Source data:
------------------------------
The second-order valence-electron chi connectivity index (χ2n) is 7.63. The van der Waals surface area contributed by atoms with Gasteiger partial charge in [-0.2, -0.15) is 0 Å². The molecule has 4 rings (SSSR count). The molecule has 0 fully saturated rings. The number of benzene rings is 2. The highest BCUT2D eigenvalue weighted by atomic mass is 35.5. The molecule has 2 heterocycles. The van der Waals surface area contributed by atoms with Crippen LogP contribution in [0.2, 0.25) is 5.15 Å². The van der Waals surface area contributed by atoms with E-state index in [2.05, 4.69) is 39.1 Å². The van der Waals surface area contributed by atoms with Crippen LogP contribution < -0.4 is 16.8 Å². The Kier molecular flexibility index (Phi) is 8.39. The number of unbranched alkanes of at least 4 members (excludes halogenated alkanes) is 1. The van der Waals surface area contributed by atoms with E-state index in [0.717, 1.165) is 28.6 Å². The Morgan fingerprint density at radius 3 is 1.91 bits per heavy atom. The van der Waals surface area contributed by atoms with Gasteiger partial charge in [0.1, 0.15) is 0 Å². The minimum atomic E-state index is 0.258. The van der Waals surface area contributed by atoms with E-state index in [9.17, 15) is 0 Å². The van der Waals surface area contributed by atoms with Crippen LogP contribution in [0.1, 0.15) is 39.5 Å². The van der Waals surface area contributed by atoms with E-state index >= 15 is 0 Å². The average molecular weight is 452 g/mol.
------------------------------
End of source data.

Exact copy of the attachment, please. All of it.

The second-order valence-electron chi connectivity index (χ2n) is 7.63. The van der Waals surface area contributed by atoms with Gasteiger partial charge in [-0.2, -0.15) is 0 Å². The molecule has 4 rings (SSSR count). The molecule has 0 fully saturated rings. The number of benzene rings is 2. The highest BCUT2D eigenvalue weighted by atomic mass is 35.5. The molecule has 2 heterocycles. The van der Waals surface area contributed by atoms with Crippen LogP contribution in [0.2, 0.25) is 5.15 Å². The van der Waals surface area contributed by atoms with E-state index in [2.05, 4.69) is 39.1 Å². The van der Waals surface area contributed by atoms with Crippen LogP contribution < -0.4 is 16.8 Å². The Kier molecular flexibility index (Phi) is 8.39. The number of unbranched alkanes of at least 4 members (excludes halogenated alkanes) is 1. The van der Waals surface area contributed by atoms with E-state index in [0.717, 1.165) is 28.6 Å². The Morgan fingerprint density at radius 3 is 1.91 bits per heavy atom. The van der Waals surface area contributed by atoms with Gasteiger partial charge in [0.1, 0.15) is 0 Å². The minimum atomic E-state index is 0.258. The van der Waals surface area contributed by atoms with E-state index in [9.17, 15) is 0 Å². The van der Waals surface area contributed by atoms with Crippen LogP contribution in [0.1, 0.15) is 39.5 Å². The van der Waals surface area contributed by atoms with E-state index >= 15 is 0 Å². The average molecular weight is 452 g/mol.